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Home Knowledge Center Wellness Library Proctocolectomy and Ileostomy for Inflammatory Bowel Disease

Proctocolectomy and Ileostomy for Inflammatory Bowel Disease

Surgery Overview

In proctocolectomy, the large intestine and rectum are removed, leaving the lower end of the small intestine (the ileum). The doctor sews the anus closed and makes a small opening called a stoma in the skin of the lower belly. The surgery to create the stoma (or any other artificial opening) is called an ostomy.

The ileum is connected to the stoma, creating an opening to the outside of the body. The surgery that creates the opening to the intestine is called an ileostomy.

Stool empties into a small plastic pouch called an ostomy bag. The bag is applied to the skin around the stoma.

What To Expect

What To Expect

You may stay in the hospital for several days or as long as 2 weeks.

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Why It Is Done

Why It Is Done

The main use of this surgery is for inflammatory bowel disease. It may be used in several situations, such as when medicines don't help ulcerative colitis or Crohn's disease, or when holes form in the large intestine.

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How Well It Works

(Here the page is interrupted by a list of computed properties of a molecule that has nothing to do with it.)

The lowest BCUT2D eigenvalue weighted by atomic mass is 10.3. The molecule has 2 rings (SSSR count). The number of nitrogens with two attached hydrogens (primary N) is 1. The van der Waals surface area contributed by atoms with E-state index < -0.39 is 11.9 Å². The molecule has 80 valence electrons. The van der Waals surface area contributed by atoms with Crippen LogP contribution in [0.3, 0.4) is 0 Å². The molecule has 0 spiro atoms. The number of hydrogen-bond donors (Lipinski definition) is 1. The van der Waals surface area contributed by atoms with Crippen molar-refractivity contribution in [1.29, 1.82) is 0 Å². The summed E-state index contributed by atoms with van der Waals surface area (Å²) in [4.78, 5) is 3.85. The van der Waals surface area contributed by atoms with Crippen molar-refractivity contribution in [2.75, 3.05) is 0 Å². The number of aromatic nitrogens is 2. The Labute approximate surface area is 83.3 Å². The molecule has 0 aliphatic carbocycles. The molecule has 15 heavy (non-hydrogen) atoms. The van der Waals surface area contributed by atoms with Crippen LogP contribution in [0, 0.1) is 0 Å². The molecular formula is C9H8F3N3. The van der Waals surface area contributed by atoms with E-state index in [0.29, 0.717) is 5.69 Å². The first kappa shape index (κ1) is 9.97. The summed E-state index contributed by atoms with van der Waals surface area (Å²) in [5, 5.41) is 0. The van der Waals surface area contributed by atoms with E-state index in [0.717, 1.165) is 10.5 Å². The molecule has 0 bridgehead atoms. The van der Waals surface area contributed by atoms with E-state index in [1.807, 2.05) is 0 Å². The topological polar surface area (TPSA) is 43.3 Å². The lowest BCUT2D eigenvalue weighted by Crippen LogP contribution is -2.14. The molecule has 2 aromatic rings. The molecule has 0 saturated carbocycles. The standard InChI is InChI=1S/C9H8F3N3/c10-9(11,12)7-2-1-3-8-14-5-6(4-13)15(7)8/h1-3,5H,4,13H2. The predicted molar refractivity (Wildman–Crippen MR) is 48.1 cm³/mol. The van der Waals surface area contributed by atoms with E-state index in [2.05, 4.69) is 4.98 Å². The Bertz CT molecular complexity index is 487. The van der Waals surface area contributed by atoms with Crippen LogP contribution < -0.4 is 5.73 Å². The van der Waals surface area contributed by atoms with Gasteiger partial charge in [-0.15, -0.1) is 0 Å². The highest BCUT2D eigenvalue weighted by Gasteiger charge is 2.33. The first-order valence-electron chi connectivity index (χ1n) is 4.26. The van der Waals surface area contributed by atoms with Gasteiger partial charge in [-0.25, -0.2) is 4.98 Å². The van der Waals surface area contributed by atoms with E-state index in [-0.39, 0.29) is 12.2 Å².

How Well It Works

This surgery cures ulcerative colitis. About 7 to 8 out of 10 people have long-term success with this surgery. footnote 1

Surgery will not cure Crohn's disease. But it may give people some time without symptoms. Crohn's disease usually comes back after surgery.

Risks

Risks

The main complications of ileostomy involve infection and problems with the stoma, which is the opening to the belly. The following complications may occur: footnote 2

  • Up to 30 out of 100 people get an infection.
  • Small bowel obstruction occurs in 15 out of 100 people.
  • A problem with the stoma develops in up to 30 out of 100 people.
  • About 20 to 25 out of 100 people need another surgery to repair the stoma.
References

References

Citations

  1. Cohen JL, et al. (2005). Practice parameters for the surgical treatment of ulcerative colitis. Diseases of the Colon and Rectum, 48(11): 1997–2009. Available online: http://www.fascrs.org/physicians/practice_parameters.
  2. Cima RR, Pemberton JH (2010). Ileostomy, colostomy, and pouches. In M Feldman et al., eds., Sleisenger and Fordtran's Gastrointestinal and Liver Disease, 9th ed., vol. 2, pp. 2015–2025. Philadelphia: Saunders Elsevier.

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